Atomic Number: 61
Atomic Symbol: Pm
Atomic Weight: 145
Melting Point: 1,907.6 F (1,042 C)
Boiling Point: 5,432.2 F (3,000 C)
Word origin: Prometheus, who robbed fire from heaven according to Greek mythology, is the namesake for this element.
Discovery: Promethium was discovered by Bohuslav Brauner, a Czech chemist, who forecast the existence of promethium, an element between neodymium and samarium. British physicist Henry Moseley confirmed the discovery in 1914. A new group of radioactives, which most likely included those of element 61, was produced when workers at Ohio State University irradiated neodymium and praseodymium with neutrons, deuterons and alpha particles in 1941. Jacob A. Marinsky, Lawrence E. Glendenin and Charles D. Coryell madethe first chemical identification in 1944 by fission of uranium and by neutron bombardment of neodymium.
Properties of promethium
Promethium is one of the lanthanides, which have similar chemical properties. The handling of promethium requires extreme care as X-radiation can be generated when beta particles impinge on elements of a high atomic number. [See Periodic Table of the Elements]
Due to their radioactivity, promethium salts emit a pale blue or greenish glow in the dark. In early 1963, about 10 grams of promethium from atomic reactor fuel processing wastes were produced through ion-exchange methods. Two allotropic modifications of the element exist, although not much is known about the properties of metallic promethium.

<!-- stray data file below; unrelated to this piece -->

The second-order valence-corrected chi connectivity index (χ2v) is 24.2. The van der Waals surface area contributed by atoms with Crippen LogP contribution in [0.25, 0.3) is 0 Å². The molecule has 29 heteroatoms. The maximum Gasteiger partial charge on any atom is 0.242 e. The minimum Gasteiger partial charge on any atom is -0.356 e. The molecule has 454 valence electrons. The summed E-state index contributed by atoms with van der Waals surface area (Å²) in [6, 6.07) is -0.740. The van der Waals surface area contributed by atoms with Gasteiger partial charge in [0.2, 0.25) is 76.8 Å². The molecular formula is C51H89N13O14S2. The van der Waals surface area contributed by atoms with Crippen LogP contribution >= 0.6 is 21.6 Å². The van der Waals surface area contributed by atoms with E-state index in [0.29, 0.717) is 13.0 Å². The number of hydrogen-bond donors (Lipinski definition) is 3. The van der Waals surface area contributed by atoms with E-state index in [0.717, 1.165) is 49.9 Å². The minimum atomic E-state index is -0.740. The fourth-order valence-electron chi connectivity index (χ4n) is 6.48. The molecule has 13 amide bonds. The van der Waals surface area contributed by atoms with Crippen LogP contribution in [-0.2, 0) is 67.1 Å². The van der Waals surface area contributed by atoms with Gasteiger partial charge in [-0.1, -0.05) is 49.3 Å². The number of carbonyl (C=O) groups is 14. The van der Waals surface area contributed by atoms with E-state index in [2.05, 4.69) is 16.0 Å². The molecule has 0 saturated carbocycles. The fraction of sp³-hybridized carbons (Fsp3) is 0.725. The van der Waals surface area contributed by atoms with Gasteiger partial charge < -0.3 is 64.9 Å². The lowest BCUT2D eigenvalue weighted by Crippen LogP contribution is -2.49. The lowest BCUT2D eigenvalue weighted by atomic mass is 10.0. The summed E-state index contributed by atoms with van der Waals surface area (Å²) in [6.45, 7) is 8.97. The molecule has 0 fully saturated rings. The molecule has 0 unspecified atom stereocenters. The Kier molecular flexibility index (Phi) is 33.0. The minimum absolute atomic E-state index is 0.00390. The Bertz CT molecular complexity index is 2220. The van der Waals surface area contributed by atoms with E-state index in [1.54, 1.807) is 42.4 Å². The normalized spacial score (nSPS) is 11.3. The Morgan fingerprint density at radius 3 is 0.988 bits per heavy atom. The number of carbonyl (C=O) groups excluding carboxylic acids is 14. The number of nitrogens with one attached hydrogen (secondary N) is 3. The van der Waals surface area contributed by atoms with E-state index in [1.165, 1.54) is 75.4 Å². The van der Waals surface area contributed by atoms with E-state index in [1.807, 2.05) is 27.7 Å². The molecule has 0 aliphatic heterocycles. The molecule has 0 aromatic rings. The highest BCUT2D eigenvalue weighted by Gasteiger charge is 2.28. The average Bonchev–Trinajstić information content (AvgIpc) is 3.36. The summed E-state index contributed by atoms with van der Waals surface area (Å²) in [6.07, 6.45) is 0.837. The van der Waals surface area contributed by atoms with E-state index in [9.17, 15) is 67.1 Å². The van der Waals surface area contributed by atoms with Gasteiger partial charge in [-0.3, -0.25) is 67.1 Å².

Sources of promethium
Although completely gone from Earth’s crust, promethium has been identified in the spectrum of the star HR465 in the constellation Andromeda. The formation is recent because no known isotope of promethium has a half-life longer than 17.7 years
Today, promethium is still recovered from the byproducts of uranium fission. It can also be produced by bombarding neodymium-146 with neutrons.
Seventeen isotopes of promethium, with atomic masses from 134 to 155, are known. Promethium-147, with a half-life of 2.6 years, is the most generally useful.
Uses of promethium
The element has applications as a beta source for thickness gages, and it can be absorbed by a phosphor to produce light for signs or signals. It can be used as a nuclear-powered battery by capturing light in photocells which convert it into electric current.
The earliest pacemakers were powered by nuclear batteries that used promethium.
Promethium shows promise as a portable X-ray source, and it may become useful as a heat source to provide auxiliary power for space probes and satellites.
(Source: Los Alamos National Laboratory)